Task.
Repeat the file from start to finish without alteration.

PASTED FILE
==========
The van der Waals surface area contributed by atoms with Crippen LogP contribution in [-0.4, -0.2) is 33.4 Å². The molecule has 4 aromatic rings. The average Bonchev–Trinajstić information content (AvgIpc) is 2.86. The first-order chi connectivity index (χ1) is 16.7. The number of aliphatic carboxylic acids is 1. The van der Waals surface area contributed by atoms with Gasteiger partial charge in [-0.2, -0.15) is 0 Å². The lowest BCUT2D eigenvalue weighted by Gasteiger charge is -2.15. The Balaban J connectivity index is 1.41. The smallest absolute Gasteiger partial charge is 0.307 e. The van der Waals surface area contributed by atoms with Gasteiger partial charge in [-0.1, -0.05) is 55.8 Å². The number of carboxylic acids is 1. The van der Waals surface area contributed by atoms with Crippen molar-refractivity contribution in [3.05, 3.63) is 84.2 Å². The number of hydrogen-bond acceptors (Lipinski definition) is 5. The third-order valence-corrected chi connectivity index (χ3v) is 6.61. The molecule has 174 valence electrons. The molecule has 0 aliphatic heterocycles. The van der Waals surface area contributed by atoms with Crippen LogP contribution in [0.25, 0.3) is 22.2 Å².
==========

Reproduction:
The van der Waals surface area contributed by atoms with Crippen LogP contribution in [-0.4, -0.2) is 33.4 Å². The molecule has 4 aromatic rings. The average Bonchev–Trinajstić information content (AvgIpc) is 2.86. The first-order chi connectivity index (χ1) is 16.7. The number of aliphatic carboxylic acids is 1. The van der Waals surface area contributed by atoms with Gasteiger partial charge in [-0.2, -0.15) is 0 Å². The lowest BCUT2D eigenvalue weighted by Gasteiger charge is -2.15. The Balaban J connectivity index is 1.41. The smallest absolute Gasteiger partial charge is 0.307 e. The van der Waals surface area contributed by atoms with Gasteiger partial charge in [-0.1, -0.05) is 55.8 Å². The number of carboxylic acids is 1. The van der Waals surface area contributed by atoms with Crippen molar-refractivity contribution in [3.05, 3.63) is 84.2 Å². The number of hydrogen-bond acceptors (Lipinski definition) is 5. The third-order valence-corrected chi connectivity index (χ3v) is 6.61. The molecule has 174 valence electrons. The molecule has 0 aliphatic heterocycles. The van der Waals surface area contributed by atoms with Crippen LogP contribution in [0.25, 0.3) is 22.2 Å².